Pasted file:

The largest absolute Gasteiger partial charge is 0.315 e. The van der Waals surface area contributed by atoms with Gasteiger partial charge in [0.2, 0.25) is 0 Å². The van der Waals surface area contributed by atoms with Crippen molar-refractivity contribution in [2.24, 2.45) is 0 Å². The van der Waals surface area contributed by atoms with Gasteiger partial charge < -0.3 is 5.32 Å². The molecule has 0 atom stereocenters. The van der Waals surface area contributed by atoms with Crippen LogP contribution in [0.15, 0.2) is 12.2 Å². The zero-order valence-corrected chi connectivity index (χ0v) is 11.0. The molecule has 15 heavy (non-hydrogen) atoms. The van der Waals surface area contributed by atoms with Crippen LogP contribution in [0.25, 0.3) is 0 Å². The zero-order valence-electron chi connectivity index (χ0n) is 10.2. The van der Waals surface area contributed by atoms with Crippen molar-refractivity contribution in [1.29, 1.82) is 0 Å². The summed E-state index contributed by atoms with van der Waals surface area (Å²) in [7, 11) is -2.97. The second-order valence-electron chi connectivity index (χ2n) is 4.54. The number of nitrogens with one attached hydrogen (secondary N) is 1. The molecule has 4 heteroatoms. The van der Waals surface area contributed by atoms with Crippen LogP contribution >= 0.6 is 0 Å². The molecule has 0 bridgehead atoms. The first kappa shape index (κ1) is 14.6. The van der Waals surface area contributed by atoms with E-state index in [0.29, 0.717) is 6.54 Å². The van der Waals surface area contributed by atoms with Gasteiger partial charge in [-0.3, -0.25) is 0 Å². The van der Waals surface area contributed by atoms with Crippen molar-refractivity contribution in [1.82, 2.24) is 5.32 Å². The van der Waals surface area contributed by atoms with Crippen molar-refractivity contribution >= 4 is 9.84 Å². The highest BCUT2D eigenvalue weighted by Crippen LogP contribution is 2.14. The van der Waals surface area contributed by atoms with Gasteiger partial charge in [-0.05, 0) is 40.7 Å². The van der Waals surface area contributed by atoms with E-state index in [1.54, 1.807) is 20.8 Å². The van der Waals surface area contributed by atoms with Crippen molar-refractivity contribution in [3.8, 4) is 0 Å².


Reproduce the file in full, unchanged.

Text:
The largest absolute Gasteiger partial charge is 0.315 e. The van der Waals surface area contributed by atoms with Gasteiger partial charge in [0.2, 0.25) is 0 Å². The van der Waals surface area contributed by atoms with Crippen molar-refractivity contribution in [2.24, 2.45) is 0 Å². The van der Waals surface area contributed by atoms with Gasteiger partial charge < -0.3 is 5.32 Å². The molecule has 0 atom stereocenters. The van der Waals surface area contributed by atoms with Crippen LogP contribution in [0.15, 0.2) is 12.2 Å². The zero-order valence-corrected chi connectivity index (χ0v) is 11.0. The molecule has 15 heavy (non-hydrogen) atoms. The van der Waals surface area contributed by atoms with Crippen LogP contribution in [0.25, 0.3) is 0 Å². The zero-order valence-electron chi connectivity index (χ0n) is 10.2. The van der Waals surface area contributed by atoms with Crippen molar-refractivity contribution in [1.29, 1.82) is 0 Å². The summed E-state index contributed by atoms with van der Waals surface area (Å²) in [7, 11) is -2.97. The second-order valence-electron chi connectivity index (χ2n) is 4.54. The number of nitrogens with one attached hydrogen (secondary N) is 1. The molecule has 4 heteroatoms. The van der Waals surface area contributed by atoms with Crippen LogP contribution >= 0.6 is 0 Å². The molecule has 0 bridgehead atoms. The first kappa shape index (κ1) is 14.6. The van der Waals surface area contributed by atoms with E-state index in [0.29, 0.717) is 6.54 Å². The van der Waals surface area contributed by atoms with Gasteiger partial charge in [-0.3, -0.25) is 0 Å². The van der Waals surface area contributed by atoms with Crippen molar-refractivity contribution in [1.82, 2.24) is 5.32 Å². The van der Waals surface area contributed by atoms with Crippen molar-refractivity contribution >= 4 is 9.84 Å². The highest BCUT2D eigenvalue weighted by Crippen LogP contribution is 2.14. The van der Waals surface area contributed by atoms with Gasteiger partial charge in [-0.05, 0) is 40.7 Å². The van der Waals surface area contributed by atoms with E-state index in [1.54, 1.807) is 20.8 Å². The van der Waals surface area contributed by atoms with Crippen molar-refractivity contribution in [3.8, 4) is 0 Å².